keywords = "Bile duct brush, ERCP, Tissue sampling",
author = "Silverman, {William B.} and Jensen, {Chris S.} and Crook, {Terri W.} and Andrew Henke",
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T1 - Bile duct brushings in a pig model

T2 - Examination of intraobserver variability and variability in specimen quality obtained in sequential animals and between two different brushes

AU - Silverman, William B.

AU - Jensen, Chris S.

AU - Crook, Terri W.

AU - Henke, Andrew

PY - 2002

Y1 - 2002

N2 - Purpose. In patients with bile duct malignancy, bile duct brushing is plagued by a low yield diagnosing underlying malignancy. There are few data explaining why this is so. This porcine model was designed to examine three variables: 1) examination of inter-observer variability, 2) variability in specimen quality obtained in sequential animals, and 3) variability between two different brushes (one designed for colon with large bristles, one for duodenum with short bristles). Methods. En bloc resection of liver, bile ducts, duodenum, and pancreas was performed on three 6-mo-old crossbred pigs at the time of commercial slaughter. In each pig, one common hepatic duct and one common bile duct brushing, all performed by the same investigator, were done. Ten identical vigorous passes were done with each brush (long bristle or short bristle) on virgin epithelium. Specimens were graded for cellularity by three cytopathologists who were blinded to the site or brush size. Interobserver variability as well as variability among sequential animals and between the two different brushes was compared. Results. Interobserver variability among the three cytologists was almost nil. Cellularity obtained using the short brush alone varied from unsatisfactory to high. Cellularity obtained using the long brush alone varied from unsatisfactory to moderate. Variability of cells obtained from one pig to the next ranged from unsatisfactory to high. Conclusions. 1) While interobserver variability was very low, variability in cellularity obtained from one pig to the next, and from one brush to the next, was very high. This sampling variability may partially explain the low yield in malignant cells in human malignant biliary brushing. Multiple brushings in one patient may alleviate part of this problem. 2) There was no advantage to either brush type (large bristle or small bristle).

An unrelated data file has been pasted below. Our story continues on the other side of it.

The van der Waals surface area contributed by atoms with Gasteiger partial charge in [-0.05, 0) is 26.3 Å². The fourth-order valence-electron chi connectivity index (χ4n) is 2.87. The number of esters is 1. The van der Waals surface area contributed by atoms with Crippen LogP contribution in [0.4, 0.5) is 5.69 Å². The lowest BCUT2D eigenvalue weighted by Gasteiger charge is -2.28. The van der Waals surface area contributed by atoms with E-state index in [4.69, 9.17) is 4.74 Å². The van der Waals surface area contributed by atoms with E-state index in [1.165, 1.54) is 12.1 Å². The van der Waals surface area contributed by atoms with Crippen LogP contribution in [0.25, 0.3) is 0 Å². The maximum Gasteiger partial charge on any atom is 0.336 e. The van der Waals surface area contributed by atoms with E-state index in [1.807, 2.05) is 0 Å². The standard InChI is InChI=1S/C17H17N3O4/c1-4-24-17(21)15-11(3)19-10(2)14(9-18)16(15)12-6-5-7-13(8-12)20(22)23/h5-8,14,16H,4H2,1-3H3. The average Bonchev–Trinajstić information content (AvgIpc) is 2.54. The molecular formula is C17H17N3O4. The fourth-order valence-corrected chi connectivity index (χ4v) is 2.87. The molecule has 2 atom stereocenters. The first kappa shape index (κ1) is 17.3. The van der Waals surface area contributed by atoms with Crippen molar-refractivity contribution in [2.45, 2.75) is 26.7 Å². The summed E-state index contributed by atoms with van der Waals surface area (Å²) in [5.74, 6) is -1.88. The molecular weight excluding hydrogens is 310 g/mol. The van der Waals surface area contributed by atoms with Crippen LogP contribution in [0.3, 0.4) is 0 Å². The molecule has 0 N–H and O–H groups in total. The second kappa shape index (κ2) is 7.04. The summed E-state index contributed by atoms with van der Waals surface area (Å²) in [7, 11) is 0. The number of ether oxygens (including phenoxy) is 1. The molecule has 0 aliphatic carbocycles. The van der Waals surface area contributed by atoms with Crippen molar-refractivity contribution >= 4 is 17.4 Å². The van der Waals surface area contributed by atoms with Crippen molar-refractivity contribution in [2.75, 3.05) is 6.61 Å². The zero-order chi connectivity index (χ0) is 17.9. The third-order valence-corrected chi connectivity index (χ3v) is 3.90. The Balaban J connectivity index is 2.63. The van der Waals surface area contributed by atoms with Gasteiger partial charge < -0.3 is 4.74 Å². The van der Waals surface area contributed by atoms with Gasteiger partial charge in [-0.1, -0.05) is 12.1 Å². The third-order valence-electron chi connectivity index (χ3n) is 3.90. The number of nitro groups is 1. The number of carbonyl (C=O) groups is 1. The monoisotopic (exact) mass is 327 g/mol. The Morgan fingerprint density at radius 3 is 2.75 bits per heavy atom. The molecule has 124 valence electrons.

AB - Purpose. In patients with bile duct malignancy, bile duct brushing is plagued by a low yield diagnosing underlying malignancy. There are few data explaining why this is so. This porcine model was designed to examine three variables: 1) examination of inter-observer variability, 2) variability in specimen quality obtained in sequential animals, and 3) variability between two different brushes (one designed for colon with large bristles, one for duodenum with short bristles). Methods. En bloc resection of liver, bile ducts, duodenum, and pancreas was performed on three 6-mo-old crossbred pigs at the time of commercial slaughter. In each pig, one common hepatic duct and one common bile duct brushing, all performed by the same investigator, were done. Ten identical vigorous passes were done with each brush (long bristle or short bristle) on virgin epithelium. Specimens were graded for cellularity by three cytopathologists who were blinded to the site or brush size. Interobserver variability as well as variability among sequential animals and between the two different brushes was compared. Results. Interobserver variability among the three cytologists was almost nil. Cellularity obtained using the short brush alone varied from unsatisfactory to high. Cellularity obtained using the long brush alone varied from unsatisfactory to moderate. Variability of cells obtained from one pig to the next ranged from unsatisfactory to high. Conclusions. 1) While interobserver variability was very low, variability in cellularity obtained from one pig to the next, and from one brush to the next, was very high. This sampling variability may partially explain the low yield in malignant cells in human malignant biliary brushing. Multiple brushings in one patient may alleviate part of this problem. 2) There was no advantage to either brush type (large bristle or small bristle).